The GWCT have confirmed to me that their representative chaired the meeting and one of their group took the minutes of the meeting. They are refusing to release them to me and Defra claims not to have received copies of the minutes of this important legally crucial meeting so they cannot release them!

    In the meantime the Hedgehog Preservation Society has taken up the cause as one of the two likely candidate replacement traps is the (iirc) A24 traps, a New Zealand trap specifically designed to kill hedgehogs. Please sign their petition.

    The other likely candidate is the New Zealand DOC trap which has achieved AIHTS compliance for use with stoats in New Zealand. Stoats in New Zealand are the same species as in the UK since they were transported and released there. The problem for the shooting industry is that they are expensive so they and Defra have introduced a criteria (amongst quite a few) for approval of any new traps of cheapness! The DOC trap’s higher AIHTS compliance rate is achieved by a specially designed box that forces the animal’s head into a position where it is most likely to end in its skull (rather than spine) being crushed – hence a quicker death.

    At the EU meetings the Defra representatives have explained that the AIHTS will have a significant financial impact on small, family run businesses!

    Well if the game and shooting industry is mouthing off about a few traps allegedly being vandalised then it puts the impact of the proposed UK ban into perspective, doesn’t it.

    Do all these shenanigans sound familiar? This is an outrage that has only been touched on – even by RPUK!

    • 37 Iain Gibson
      October 27, 2017 at 10:23 pm

      Why are they killing stoats anyway, not to mention foxes and crows (legitimately)? They don’t even have the usual pathetic excuse that they are non-native or invasive. Time for a major rethink about how we treat our wildlife.

      • 38 carol M
        October 27, 2017 at 11:29 pm

        Totally agree with all your comments Iain- and all the others despairing at the immorality of these traps.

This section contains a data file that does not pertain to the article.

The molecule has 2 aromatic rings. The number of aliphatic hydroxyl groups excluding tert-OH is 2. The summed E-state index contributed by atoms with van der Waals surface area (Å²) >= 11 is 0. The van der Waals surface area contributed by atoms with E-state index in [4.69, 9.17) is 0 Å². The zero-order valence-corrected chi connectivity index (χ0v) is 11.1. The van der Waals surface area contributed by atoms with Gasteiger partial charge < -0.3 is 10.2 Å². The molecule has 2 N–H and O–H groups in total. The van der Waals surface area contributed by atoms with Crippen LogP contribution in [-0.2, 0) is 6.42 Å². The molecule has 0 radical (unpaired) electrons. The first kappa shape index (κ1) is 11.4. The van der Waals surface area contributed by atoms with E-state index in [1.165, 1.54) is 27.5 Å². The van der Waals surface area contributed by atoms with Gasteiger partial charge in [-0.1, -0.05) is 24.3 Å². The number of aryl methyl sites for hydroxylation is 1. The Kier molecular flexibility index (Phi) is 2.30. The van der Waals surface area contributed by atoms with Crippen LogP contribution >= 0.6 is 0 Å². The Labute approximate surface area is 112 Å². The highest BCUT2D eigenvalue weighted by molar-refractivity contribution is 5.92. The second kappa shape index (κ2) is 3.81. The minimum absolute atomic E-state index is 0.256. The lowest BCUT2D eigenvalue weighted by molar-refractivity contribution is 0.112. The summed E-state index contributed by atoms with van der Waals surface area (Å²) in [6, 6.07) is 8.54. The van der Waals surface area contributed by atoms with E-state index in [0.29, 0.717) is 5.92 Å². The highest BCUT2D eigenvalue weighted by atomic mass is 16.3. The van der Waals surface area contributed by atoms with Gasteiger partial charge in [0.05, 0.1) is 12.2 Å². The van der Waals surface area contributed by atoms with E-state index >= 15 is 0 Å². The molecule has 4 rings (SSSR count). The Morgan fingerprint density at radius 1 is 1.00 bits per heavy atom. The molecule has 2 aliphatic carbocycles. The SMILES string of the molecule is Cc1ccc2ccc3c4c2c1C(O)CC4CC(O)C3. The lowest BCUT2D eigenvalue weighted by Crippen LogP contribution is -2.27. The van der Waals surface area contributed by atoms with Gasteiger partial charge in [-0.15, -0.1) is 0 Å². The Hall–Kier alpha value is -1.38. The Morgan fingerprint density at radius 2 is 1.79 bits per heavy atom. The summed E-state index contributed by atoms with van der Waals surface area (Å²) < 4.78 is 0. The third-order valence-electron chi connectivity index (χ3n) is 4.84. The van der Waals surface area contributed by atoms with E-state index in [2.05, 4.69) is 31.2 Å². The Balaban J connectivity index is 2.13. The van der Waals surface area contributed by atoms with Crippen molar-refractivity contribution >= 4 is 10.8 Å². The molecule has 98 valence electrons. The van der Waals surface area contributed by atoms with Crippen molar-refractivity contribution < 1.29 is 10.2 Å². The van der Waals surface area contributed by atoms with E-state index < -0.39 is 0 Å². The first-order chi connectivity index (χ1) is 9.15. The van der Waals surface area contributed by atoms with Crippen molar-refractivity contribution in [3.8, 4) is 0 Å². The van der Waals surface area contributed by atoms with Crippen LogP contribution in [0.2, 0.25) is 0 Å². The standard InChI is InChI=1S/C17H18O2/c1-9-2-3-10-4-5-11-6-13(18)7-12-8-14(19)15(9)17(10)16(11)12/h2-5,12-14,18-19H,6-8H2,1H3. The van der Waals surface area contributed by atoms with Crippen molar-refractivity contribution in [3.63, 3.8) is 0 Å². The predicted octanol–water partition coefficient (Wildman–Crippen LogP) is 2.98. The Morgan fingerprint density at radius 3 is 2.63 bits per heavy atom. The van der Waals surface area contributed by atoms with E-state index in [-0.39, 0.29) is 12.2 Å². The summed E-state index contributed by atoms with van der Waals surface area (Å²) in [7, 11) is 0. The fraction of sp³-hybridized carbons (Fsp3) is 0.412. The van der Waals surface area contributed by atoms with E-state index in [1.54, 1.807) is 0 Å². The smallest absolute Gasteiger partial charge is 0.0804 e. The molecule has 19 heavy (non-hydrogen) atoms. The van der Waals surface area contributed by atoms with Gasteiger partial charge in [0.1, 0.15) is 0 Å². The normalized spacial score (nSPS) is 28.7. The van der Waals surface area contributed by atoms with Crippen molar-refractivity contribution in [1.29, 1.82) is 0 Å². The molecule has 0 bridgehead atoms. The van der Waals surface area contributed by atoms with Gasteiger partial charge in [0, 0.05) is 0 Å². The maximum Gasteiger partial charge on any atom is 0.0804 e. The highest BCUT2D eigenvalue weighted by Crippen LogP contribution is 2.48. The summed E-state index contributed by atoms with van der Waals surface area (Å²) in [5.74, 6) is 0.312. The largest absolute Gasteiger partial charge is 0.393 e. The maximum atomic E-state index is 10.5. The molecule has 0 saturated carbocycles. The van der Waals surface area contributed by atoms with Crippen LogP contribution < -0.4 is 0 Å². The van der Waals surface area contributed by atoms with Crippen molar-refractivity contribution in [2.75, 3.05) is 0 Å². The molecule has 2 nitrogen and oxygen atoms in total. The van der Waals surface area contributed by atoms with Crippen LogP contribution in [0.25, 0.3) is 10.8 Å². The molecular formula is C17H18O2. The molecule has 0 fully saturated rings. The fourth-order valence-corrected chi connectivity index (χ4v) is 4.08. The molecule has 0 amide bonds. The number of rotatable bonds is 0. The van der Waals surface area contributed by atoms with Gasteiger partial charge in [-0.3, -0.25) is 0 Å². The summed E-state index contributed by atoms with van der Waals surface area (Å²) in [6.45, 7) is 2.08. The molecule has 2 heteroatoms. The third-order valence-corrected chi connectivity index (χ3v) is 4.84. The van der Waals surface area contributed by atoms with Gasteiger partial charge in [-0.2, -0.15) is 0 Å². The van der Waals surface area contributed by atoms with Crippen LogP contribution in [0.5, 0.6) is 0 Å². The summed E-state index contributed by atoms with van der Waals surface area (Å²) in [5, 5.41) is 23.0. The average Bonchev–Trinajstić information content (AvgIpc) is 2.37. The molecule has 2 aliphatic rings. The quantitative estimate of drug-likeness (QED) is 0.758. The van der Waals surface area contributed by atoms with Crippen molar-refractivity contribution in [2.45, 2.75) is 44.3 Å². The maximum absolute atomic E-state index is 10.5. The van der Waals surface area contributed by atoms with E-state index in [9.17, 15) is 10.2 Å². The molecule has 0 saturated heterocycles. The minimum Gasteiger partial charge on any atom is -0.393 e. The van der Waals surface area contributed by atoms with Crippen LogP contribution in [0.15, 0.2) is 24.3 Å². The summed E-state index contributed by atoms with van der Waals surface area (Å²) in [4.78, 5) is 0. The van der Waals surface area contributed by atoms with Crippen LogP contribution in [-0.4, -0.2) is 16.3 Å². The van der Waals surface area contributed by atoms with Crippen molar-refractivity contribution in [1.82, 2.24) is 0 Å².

Am reading ‘Eternal Treblinka’ , and as the venerable Greer Hart said, it does ring very true and makes deeply disturbing reading of the similarities between the way animals, wildlife are widely treated, and Nazi Germany. for vandalised traps read resistance helping Ann Frank etc etc

        • 39 Les Wallace
          October 28, 2017 at 11:59 am

          I’ve usually been very reluctant to type up my thoughts on this because it might seem an OTT analogy but to me there’s always been one hell of a similarity between the way our predators, and those trying to protect them, are demonised and the way the Nazi’s presented and dealt with their opponents and those they wished to persecute. The same pathetic twisting and misuse of ‘science’, constant goal post moving to select what you want to and ignore the rest, pretend the oppressor is really the poor victim, pretending to care about people and things they don’t actually give a fig for, and of course out right smears, lies and propaganda – plus harassment. When they use the term raptorphiles (rich coming from a group that are obsessed with a few species of birds being used as feathered clay pigeons) for those who have to make extra efforts due to the additional problems raptors face because of persecution, isn’t it reminiscent of the Nazis calling their opponents ‘Jew lovers’? The Holocaust and raptor free uplands, otters being snared, fox hunting, badger baiting are very different outcomes obviously, but don’t they share exactly the same root cause and method of delivery – self delusion/importance, ignorance and hatred?

      • 40 Lizzybusy
        October 27, 2017 at 11:48 pm

        It certainly is.

  20. 41 Lizzybusy
    October 27, 2017 at 10:26 pm

    Sorry – I wasn’t taking a dig at RPUK. I was making the point that this scandal has gone under the radar thanks to secrecy and obstruction of government officials.

  21. October 28, 2017 at 11:16 am

    This is dedicated to you guys for all your work

    A Famous Grouse for the Glorious 11 th?

    On our rolling hills, the sometime purple fell
    The heather mires and moor, the ‘mountain’ side
    Wild red grouse very occasionally call and largely hide.
    Then there are the bred multitudes for the Glorious 12th
    Grouse, by beaters driven, to the regiment of line
    The barking guns
    Flushed birds in hundreds and thousands to be shot to order and with wine.
    At this last Somme, butchered, not to eat but for a sport, a blood lust
    Lord’s, Royalty and city wannabees, the passage rite, the sign.

    No longer footmen and the carriage now its the big 4×4
    The “Grouse of the Overcrowded Thousands” are bred on antibiotics
    And medicated grit then butchered on a feudal moor
    Land aristocratically enclosed once stolen from the common law.
    This ritual is draped with Royal Ermine,
    Across England no skydance of the buoyant winged hen harrier,
    Across Scotland no eagle soars the managed moorland sky,
    These predators are exterminated by the keeper cleansing hillsides free of “vermin”.

    “Go back, Go back” the call within a whirr of short russet and brown wings
    A grumbling explosion when disturbed from the heather.
    One bird most often, or two, once eight, sometimes three
    In the wild wet moors of Wales
    Largely solitary and in decline but natural, wild and free.

    The ghosts of ancient eisteddfodd, beer and the lyre
    A scattered mottled mosaic of a celtic moor and mire